The data in men, however, are more complicated and contradictory. Some studies have shown hypermasculine finger length in gay men, while other studies show the opposite, a female-like finger pattern. The picture is further muddied by geography. Race and ethnic differences seem to affect digit ratio, although scientists don't yet understand how.

Still, even if prenatal testosterone is a factor in homosexuality, it's unlikely to be the only element. Studies indicate genes wield much influence.

Even as digit ratio research flourishes and more behavioral links are established, the relationships will remain mere statistical correlations until researchers fully understand how sex hormones physically affect the brain. The reigning hypothesis is that testosterone encourages growth in the right side of the brain, while inhibiting growth in the left. Animal models using rats, mice and sheep show that testosterone boosts growth in a part of the hypothalamus involved in sexual behavior and fertility. In sheep, males with hypermasculinized brains are sexually attracted to other males.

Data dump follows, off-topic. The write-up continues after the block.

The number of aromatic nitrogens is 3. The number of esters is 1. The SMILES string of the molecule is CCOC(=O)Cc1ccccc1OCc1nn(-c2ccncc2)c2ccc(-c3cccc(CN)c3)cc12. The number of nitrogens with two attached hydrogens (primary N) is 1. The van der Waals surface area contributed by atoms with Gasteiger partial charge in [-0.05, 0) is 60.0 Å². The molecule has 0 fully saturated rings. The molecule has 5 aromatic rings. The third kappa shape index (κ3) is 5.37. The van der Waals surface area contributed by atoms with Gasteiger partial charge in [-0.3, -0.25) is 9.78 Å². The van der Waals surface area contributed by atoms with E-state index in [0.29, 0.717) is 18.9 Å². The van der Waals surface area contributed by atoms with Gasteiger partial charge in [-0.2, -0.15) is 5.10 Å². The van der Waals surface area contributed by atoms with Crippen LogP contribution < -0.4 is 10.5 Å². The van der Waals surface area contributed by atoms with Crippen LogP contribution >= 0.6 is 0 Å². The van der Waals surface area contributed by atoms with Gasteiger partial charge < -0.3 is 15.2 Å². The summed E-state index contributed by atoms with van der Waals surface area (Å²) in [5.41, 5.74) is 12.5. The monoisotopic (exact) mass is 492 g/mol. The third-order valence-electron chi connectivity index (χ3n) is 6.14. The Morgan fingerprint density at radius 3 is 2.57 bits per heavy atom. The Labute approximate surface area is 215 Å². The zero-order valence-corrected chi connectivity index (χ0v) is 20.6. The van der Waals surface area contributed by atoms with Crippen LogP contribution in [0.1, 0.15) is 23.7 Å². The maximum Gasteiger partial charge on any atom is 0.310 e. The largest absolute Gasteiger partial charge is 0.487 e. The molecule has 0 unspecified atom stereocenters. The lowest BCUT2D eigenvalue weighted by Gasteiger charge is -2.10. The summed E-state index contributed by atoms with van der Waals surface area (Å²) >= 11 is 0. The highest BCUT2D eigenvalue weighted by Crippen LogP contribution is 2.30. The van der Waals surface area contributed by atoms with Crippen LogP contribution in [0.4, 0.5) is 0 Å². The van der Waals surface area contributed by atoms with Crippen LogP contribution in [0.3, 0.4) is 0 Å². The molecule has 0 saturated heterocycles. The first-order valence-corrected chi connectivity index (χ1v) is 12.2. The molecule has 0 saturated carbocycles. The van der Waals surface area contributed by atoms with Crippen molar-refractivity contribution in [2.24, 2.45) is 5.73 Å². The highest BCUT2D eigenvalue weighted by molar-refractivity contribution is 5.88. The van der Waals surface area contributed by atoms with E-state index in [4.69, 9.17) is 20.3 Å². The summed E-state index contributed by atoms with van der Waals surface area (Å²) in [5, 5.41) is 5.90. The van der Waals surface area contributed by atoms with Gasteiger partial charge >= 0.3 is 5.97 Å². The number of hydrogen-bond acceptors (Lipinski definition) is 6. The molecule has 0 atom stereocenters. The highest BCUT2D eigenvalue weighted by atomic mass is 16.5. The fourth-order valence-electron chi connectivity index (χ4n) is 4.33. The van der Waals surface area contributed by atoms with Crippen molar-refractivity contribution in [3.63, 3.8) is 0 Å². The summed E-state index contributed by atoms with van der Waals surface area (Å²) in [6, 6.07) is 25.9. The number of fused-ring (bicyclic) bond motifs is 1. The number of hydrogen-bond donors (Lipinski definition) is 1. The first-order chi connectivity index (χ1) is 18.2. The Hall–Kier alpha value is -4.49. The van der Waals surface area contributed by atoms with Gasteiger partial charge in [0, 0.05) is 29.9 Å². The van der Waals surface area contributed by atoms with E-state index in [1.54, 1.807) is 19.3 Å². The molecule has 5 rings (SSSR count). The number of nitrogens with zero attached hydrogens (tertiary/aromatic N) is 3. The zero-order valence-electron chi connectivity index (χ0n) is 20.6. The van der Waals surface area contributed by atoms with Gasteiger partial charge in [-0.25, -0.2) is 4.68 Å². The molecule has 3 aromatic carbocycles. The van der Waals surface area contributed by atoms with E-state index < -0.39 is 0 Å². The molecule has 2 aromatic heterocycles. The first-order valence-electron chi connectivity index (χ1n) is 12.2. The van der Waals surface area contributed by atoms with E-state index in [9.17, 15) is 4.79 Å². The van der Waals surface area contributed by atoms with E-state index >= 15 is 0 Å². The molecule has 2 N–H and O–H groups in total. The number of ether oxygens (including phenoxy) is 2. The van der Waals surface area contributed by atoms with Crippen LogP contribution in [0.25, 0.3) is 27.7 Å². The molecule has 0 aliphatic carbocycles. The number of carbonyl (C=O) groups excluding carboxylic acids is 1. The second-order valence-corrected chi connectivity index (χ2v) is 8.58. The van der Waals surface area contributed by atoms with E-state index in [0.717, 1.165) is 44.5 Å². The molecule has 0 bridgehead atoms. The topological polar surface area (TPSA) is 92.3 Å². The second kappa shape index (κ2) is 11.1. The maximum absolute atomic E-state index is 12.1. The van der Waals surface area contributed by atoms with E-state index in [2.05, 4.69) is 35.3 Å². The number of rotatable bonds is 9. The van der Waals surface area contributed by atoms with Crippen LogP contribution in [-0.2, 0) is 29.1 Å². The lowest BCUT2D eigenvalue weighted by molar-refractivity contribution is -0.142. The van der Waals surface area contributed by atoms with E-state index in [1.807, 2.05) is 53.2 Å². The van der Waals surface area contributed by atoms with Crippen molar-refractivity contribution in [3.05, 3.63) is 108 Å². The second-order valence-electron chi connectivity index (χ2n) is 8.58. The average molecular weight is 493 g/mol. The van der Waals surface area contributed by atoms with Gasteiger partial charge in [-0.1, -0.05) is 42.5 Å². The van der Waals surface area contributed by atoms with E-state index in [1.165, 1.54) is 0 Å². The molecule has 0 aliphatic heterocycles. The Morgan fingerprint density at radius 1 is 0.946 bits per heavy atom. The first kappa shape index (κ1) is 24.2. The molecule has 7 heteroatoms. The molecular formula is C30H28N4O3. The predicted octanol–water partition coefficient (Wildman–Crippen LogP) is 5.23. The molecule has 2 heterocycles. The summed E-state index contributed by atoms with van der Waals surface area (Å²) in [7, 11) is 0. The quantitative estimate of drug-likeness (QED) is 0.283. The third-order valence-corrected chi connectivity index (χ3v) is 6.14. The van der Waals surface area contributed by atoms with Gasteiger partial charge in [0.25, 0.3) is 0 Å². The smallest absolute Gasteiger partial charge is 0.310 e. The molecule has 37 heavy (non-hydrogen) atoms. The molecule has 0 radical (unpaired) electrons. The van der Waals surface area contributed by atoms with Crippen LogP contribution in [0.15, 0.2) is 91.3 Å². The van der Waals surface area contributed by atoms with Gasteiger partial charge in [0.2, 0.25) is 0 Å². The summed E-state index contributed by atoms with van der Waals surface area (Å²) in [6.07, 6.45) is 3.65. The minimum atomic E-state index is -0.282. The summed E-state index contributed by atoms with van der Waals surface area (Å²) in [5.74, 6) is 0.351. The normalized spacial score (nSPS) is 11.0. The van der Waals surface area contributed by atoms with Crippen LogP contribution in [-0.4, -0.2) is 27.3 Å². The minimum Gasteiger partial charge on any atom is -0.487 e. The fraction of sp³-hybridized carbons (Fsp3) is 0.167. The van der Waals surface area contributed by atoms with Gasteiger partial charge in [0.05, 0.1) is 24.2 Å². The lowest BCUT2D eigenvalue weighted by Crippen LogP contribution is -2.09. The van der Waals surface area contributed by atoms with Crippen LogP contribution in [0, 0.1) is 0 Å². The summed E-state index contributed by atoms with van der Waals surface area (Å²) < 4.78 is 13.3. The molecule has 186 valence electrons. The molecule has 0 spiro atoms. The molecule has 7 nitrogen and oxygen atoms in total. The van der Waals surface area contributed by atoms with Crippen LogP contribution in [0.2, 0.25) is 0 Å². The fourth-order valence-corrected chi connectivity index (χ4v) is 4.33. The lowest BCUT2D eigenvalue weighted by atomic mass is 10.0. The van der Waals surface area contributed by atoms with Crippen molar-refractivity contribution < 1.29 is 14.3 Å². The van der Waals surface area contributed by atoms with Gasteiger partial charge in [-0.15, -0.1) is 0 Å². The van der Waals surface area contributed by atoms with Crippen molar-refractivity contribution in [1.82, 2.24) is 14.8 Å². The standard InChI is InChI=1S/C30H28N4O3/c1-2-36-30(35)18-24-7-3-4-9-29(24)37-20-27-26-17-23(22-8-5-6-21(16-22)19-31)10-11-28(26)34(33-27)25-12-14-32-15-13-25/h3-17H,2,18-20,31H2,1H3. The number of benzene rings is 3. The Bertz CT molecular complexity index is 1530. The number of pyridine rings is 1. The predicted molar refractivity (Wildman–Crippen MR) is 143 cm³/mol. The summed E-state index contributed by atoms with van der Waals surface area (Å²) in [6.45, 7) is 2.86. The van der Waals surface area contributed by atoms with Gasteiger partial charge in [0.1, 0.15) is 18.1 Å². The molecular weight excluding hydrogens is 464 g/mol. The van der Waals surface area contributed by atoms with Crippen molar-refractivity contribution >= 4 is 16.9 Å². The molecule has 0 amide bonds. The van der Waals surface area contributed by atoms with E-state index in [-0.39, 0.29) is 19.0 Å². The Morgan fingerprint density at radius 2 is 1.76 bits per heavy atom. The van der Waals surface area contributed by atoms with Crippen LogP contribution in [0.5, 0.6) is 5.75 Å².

You may be tempted to draw conclusions from your own fingers. But it's impossible to do so accurately in a vacuum, cautions Manning. Fingers are an indication of the environment that molded the brain, but only if you know how you measure up to others.

"You have to be careful," he says. "You can't look at someone's fingers and make a determination about whether they are heterosexual or lesbian, just as you can't decide whether they're neurotic. The [sexuality indicators] are most certainly there, but they're not strong enough to allow us to make predictions."

http://www.amren.com/mtnews/archives/2005/03/fingers_point_t.php
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Canadian researchers say they’ve found a way to help ‘finger’ men with physically aggressive personalities.

A University of Alberta study finds that measuring a man’s index finger length relative to his ring finger length predicts his predisposition to being physically aggressive.